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Subject: Re: Tebaldi's (in)famous 1963 'Adriana'
From: Michael McPherson <[log in to unmask]>
Reply-To:Michael McPherson <[log in to unmask]>
Date:Mon, 7 Aug 2017 17:17:57 -0400

text/plain (85 lines)


I was there at the 1/21/1963 performance of Adriana. Renata Tebaldi had been absent from the Met and this was her return in a production that apparently no one wanted to put on except Tebaldi. Now I will bow to no one  including you and Walter Guitan  in my love for Tebaldi and her gorgeous voice  and I attended that performance, in the orchestra standing room  with great anticipation. She received great applause when she appeared in the first act and then began that beautiful aria. But when she finished and the conductor, Silvio Varviso, put down the baton waiting for the applause, there was none. I and the rest of the house was in shock. What had happened to her voice? The rest of the performance was also sub-par  except for Corelli who was sensational.
I believe Tebaldi sang 5 performances and then left the country  and I presume one of these performances was the one you heard when apparently she was better. Tebaldi was also scheduled to appear in a new production of Otello but cancelled. Albanese and some others filled in for the remaining Adrianas but the best performance of Adriana that year was by Mary Curtis Verna at the last performance of the season.
But I am reminded of a review Tebaldi received in the NY Times. It said when Tebaldi is in good voice, no soprano in the world can touch her. Just not that night .


Michael J. McPherson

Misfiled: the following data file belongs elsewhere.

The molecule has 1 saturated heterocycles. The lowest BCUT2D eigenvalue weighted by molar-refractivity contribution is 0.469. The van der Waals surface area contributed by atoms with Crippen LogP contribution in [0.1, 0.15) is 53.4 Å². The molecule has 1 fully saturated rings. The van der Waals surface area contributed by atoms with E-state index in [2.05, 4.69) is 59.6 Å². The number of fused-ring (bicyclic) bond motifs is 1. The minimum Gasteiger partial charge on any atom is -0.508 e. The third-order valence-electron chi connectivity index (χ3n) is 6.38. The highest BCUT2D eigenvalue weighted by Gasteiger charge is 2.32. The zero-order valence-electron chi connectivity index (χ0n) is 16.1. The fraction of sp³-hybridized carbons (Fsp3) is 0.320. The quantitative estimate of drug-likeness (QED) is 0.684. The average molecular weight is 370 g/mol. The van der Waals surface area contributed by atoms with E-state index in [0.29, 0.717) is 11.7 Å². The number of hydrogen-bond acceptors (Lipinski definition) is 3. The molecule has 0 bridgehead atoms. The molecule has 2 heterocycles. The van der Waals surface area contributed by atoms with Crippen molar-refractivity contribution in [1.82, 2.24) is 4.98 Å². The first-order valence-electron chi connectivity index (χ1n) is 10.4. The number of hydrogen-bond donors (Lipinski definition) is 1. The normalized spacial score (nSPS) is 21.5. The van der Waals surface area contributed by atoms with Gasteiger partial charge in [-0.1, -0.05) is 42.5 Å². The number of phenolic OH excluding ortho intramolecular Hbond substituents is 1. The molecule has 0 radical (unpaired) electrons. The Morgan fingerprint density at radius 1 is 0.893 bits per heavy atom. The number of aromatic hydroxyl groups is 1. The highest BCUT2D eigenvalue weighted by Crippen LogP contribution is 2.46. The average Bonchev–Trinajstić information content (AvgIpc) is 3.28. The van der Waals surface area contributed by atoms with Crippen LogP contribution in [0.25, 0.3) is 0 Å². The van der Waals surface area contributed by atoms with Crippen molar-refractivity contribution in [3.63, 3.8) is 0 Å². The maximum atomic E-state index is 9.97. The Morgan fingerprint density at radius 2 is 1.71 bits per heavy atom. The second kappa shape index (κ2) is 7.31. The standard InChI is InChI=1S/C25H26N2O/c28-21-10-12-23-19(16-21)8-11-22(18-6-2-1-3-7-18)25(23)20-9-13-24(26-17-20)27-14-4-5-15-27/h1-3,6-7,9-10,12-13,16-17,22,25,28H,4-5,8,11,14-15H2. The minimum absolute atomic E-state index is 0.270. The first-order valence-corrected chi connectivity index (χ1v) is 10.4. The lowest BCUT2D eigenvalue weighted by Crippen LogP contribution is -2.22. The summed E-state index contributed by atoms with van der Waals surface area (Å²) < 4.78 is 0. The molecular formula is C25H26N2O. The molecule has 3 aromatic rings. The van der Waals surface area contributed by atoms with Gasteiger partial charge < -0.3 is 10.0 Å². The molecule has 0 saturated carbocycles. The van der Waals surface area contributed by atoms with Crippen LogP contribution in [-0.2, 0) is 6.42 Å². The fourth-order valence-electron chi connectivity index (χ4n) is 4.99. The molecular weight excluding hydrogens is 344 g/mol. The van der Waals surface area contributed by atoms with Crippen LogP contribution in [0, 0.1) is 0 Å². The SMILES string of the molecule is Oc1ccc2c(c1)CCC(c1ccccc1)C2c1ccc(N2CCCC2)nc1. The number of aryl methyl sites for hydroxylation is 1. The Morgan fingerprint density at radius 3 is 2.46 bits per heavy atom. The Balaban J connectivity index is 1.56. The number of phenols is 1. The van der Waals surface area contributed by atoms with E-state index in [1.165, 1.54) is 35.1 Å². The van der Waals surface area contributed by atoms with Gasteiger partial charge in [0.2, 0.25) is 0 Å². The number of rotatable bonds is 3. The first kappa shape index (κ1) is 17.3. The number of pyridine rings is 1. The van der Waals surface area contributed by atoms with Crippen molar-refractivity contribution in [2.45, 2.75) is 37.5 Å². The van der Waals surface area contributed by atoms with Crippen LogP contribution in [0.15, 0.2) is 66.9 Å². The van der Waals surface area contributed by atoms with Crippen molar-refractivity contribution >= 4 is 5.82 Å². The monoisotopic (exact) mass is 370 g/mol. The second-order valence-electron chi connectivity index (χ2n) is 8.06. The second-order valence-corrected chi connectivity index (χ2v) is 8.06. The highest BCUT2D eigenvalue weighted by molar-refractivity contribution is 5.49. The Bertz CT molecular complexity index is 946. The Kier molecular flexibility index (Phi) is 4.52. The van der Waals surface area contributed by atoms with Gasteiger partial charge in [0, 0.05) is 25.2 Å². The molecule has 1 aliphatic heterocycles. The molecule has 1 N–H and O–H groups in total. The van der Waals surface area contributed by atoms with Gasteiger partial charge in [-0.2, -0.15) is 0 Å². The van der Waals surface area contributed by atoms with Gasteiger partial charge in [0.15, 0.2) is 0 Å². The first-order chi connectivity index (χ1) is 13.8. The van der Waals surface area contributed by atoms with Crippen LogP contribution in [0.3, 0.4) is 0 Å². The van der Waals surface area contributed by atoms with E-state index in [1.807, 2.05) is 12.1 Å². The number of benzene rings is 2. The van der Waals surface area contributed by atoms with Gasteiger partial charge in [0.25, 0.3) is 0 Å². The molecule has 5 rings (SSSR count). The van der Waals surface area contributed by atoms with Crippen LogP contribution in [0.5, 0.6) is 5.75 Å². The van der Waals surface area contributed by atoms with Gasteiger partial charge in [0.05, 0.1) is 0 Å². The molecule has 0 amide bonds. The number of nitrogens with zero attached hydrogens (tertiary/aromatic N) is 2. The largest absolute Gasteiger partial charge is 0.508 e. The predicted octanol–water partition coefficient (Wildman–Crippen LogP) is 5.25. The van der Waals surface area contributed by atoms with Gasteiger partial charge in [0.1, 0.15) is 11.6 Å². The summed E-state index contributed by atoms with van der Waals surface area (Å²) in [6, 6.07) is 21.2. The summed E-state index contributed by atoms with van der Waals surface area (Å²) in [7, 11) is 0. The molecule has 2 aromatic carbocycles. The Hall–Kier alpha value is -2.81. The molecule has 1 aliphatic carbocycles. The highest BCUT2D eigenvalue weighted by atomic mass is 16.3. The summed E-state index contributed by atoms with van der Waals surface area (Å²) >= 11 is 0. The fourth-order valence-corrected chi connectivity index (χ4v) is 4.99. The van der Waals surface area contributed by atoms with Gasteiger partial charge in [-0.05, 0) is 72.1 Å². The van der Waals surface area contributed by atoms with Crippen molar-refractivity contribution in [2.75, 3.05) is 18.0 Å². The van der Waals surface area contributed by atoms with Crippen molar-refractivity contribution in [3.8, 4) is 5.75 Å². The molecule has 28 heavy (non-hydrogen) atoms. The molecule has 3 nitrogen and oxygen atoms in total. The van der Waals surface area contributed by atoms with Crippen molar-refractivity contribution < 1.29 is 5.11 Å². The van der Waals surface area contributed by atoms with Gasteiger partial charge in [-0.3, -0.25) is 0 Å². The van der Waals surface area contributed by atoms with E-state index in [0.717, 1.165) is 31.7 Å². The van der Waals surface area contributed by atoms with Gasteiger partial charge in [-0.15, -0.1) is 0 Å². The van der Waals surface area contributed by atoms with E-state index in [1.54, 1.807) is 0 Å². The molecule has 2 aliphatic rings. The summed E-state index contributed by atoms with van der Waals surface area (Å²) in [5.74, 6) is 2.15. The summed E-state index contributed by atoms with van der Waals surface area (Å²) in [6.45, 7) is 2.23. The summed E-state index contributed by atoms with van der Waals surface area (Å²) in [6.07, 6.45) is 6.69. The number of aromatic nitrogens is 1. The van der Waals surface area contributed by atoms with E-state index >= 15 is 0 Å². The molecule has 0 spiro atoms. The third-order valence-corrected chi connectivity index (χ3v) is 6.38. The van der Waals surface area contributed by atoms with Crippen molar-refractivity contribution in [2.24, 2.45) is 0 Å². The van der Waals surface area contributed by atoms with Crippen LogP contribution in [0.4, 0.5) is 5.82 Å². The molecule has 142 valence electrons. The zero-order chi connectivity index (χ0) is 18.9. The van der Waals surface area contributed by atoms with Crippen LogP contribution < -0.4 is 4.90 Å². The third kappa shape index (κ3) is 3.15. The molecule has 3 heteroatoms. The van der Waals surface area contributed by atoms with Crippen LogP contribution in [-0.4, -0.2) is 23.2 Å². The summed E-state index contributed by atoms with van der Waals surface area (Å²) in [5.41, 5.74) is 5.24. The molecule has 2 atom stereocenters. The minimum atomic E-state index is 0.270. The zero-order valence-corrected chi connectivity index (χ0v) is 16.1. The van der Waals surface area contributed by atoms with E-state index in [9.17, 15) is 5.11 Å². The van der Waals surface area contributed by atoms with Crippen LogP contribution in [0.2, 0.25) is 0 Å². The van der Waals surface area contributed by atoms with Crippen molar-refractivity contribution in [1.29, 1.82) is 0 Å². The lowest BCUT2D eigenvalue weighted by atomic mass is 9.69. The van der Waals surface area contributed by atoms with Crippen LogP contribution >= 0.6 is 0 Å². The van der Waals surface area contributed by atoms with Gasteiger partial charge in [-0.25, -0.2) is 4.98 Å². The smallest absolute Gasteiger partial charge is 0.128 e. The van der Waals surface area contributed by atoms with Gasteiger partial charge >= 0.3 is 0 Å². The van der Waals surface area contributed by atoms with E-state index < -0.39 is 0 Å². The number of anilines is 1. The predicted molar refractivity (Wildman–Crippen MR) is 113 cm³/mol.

[log in to unmask]

> On Aug 7, 2017, at 4:35 PM, David Kubiak <[log in to unmask]> wrote:
> A story firmly entrenched in the operatic annals and well-known to any
> serious opera fan is Tebaldi's famously badgering Mr. Bing into mounting
> 'Adriana Lecouvreur' for her in 1963, her appearing in dreadful voice,
> withdrawing from the production, and then leaving the stage entirely for a
> year to recover.  I remember myself my distress at reading the NY critics at
> the time, and even her former press manager Lanfranco Rasponi calls the
> incident 'a debacle', and says that 'her voice was simply in terrible
> shape.'  That would be bad enough, but iconic artists are not known for
> saying negative things about themselves, and Tebaldi is quoted looking back
> at the period from late 1962 into 1963, 'The voice simply became heavier and
> heavier, until there was no more voice.'
> Needless to say, as a lover of Tebaldi's voice second only to Walter Guitan,
> I have always been curious about exactly what she sounded like in '63.  The
> Met  finally made that possible by releasing the performance of 2/9, which I
> listened to yesterday on Sirius.  Simply put, I am at an utter loss to
> harmonize what I was hearing with what has been said all these years.  Her
> middle voice was completely intact and flowed with all the velvet beauty
> that made her sound unique.  As to the top, there was one occasion in Act II
> where she actually pulled off one of her famous high pianissimi (the text
> was 'la promessa [something]'); otherwise the notes above the staff were
> indeed very loud, but completely solid and in tune. She had some trouble
> with the releases, but no worse than Milanov did her whole career.  The
> duets with Corelli I thought magnificent; there was exactly one note in
> 'Poveri fiori' that did strike me as frayed, but that was it.  The audience
> was most enthusiastic.  In short, she sounded to me more or less exactly as
> she did in her return as Mimi the next year, which the Met broadcast not
> long ago -- it's unclear to me what Ugo de Caro did for her.  To my ears the
> real change in her sound did not come until she decided to take up 'Gioconda'.
> (One thing that must be said, even by her detractors, is that to her last
> recital, she never, ever, wobbled, which is the single biggest factor in
> largely keeping me out of the opera house today.  Whether it's the German
> wing (Stemme) or the Italian (Meade), audiences have become used to a
> tremolo in soprano voices that I cannot abide.)  
> It may be that Tebaldi really did suffer a collapse at a later performance,
> but the one I heard in no way corresponded to the melodramatic prose that
> has been lavished on this incident.  I would be interested if there are any
> others of us 'of a certain age' who might be able to contribute their insight.
> Thanks.
> David Kubiak
> **********************************************
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